Srinagar: Mourners are crowding into a small house near Eidgah, a volatile locality situated right next to downtown Srinagar. The lawn is full of women; crying, beating their chests and shouting slogans in the name of ‘shaheed’ Altaf Hussain, the slain Jammu and Kashmir police cop who died protecting a Bharatiya Janata Party legislator on Tuesday.
The locality hems a sprawling Eidgah ground where Kashmiri Muslims converge for special Eid prayers. But it had also been a site of political expression registered through large scale pro-Azadi demonstrations and stone pelting protests in the past. Yet on Wednesday afternoon, hundreds of locals were trailing behind the coffin of Hussain. His funeral prayers had been offered in the same ground before he was buried in a graveyard nearby.
Hussain was deputed as personal security officer (PSO) guarding BJP legislator Ghulam Qadir Rather at his village in Nunar in central Kashmir district of Ganderbal. According to police, the legislator was attacked while on his way to “safe cluster accommodation” at Kangan in the same district.
Police said that the militants had ambushed Rather, firing bullets indiscriminately at him and one more constable Jehangir Ahmad, who was accompanying the legislator. Both cops attempted to shield the legislator while firing in retaliation during which a militant identified as Shabir Ahmad Shah had died. “However, while securing the protected person, one of the PSOs Constable Altaf Hussain sustained bullet injuries in the attack who was rushed to hospital where he attained martyrdom, thereby making supreme sacrifice in the line of duty,” the police statement said.
As per police, Shah, a resident of Pulwama, was a close associate of Hizbul Mujahideen commander Riyaz Naikoo, who was killed in May earlier this year.
A grievous assault on the life and dignity of Kashmiris
The death of Hussain, who lived in the heart of Srinagar city, has registered on locals as one more assault that the conflict has inflicted, robbing people of life and dignity. “Everyone is showing up at our home,” said Ibrahim Bhat, slain cop’s uncle. “This is a Shia-dominated area but Sunni Muslims living in the vicinity have been grieving equally over this tragic killing. People across the sectarian divide turned up at his funeral. It was vast.”
Bhat said that they received a call from police to appear at Sher-i-Kashmir Institute of Medical Sciences on Tuesday evening. “We were told that Altaf was injured during duty,” he said. “But when we arrived, the sight of his blood ridden corpse left us shell-shocked. We had not expected this. It feels like doomsday,” he added.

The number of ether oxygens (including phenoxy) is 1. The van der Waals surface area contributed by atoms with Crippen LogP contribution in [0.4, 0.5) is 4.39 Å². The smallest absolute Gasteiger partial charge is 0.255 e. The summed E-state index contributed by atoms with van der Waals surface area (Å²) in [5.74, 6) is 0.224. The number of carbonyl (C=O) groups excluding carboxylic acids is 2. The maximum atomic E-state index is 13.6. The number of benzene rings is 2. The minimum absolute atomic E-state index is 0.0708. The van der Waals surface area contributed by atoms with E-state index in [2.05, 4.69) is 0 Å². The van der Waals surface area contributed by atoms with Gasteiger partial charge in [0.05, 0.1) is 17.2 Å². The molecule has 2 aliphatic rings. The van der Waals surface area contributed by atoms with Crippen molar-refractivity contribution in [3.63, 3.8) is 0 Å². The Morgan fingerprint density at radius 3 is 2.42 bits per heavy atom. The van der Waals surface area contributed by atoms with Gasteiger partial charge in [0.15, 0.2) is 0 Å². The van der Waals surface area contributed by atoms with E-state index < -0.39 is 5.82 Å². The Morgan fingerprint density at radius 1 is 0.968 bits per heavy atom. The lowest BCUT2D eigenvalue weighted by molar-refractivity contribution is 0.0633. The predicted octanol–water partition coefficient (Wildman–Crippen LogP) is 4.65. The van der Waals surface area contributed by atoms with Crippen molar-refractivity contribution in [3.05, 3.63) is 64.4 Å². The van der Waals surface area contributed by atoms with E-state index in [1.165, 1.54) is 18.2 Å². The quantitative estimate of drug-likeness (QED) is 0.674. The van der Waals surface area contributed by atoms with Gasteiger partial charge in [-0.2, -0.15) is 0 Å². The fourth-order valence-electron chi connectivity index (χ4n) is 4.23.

Hussain is survived by three brothers, his wife and an 18-month-old son. “Our father used to weave carpets for a living. He was a labourer,” said Ishfaq Hussain, Altaf’s brother. “All of us slogged for different occupations so that we could feed our family after our father passed away eight years ago. We would have fallen into penury had my brother, through sheer luck, not gotten through physical tests for a constable post in J&K police advertised some years ago,” he recalled.
Ishfaq is an apprentice to a wood-carver where he helps inscribe decorative motifs of Chinar leaves and Paisleys into furniture made from the walnut wood. The earnings from the work help him eke out a dignified living for himself.
In Kashmir, where discourse of conflict is often articulated in black and white terms of “them” and “us”, the killing of Hussain and a collective sense of loss over it demonstrates the patchwork of grey shades that inhabit within the social fabric.
“Where do we go from here?” Ishfaq asks, aggrieved. He calls for Sameena, Altaf’s wife. Moments later, she is ushered into a small room. Her eyes are swollen from crying. Her 18-month-old son, Hasnain Ali Bhat, is restless and crying. “He has been asking for his father from the last four days,” she said, breaking down. “How do I convey the magnitude of our loss to him?” she asked helplessly.
Altaf and Sameena were married in 2018. Altaf’s pictures showing the 32-year-old sturdy man caressing his infant son went viral on social media across Kashmir on Wednesday with users posting emotional updates.
“He had come to his home on Sunday after two straight days of duty,” she told The Wire. “On Monday, he left with a promise of returning on Wednesday morning. He kissed his son good bye and Hasnain started crying as if he had a foreboding that his father won’t return,” she recalled.
Umpteen attacks against BJP leaders
There has been a spate of attacks on BJP leaders in Kashmir this year. In July earlier this year, militants killed a BJP youth leader Waseem Bari in north Kashmir district of Bandipora. All 10 personal security officers (PSOs) guarding Bari were dismissed from service then. In August, militants attacked three political workers associated with BJP in a span of week, sparking a wave of resignations. One of the workers succumbed to injuries.
As per the data furnished by Jammu and Kashmir Police to The Wire, a total 13 cops have died during various attacks in 2020 in Jammu and Kashmir union territory so far. Of these, nine are categorised as police personnel and four as special police officers (SPOs). “Since 1989, when the insurgency began, J&K police has lost 1,059 police personnel and 508 SPOs,” an official said.
On August 30, militants killed assistant sub-inspector of J&K police Babu Ram. On August 17, an SPO was among the eight persons including two Laskhar militants who died in two-day-long gun battle in Kreeri area of north Kashmir. Militants also killed two J&K police personnel on August 14 in the run up to Independence Day preparations.
Last week, Director General J&K Police Dilbagh Singh claimed that militancy in J&K was coming down. “There is decline in militancy-related incidents in Kashmir,” he told reporters. “J&K has seen improvement in law and order situation,” he added.
Shakir Mir is a Srinagar-based journalist.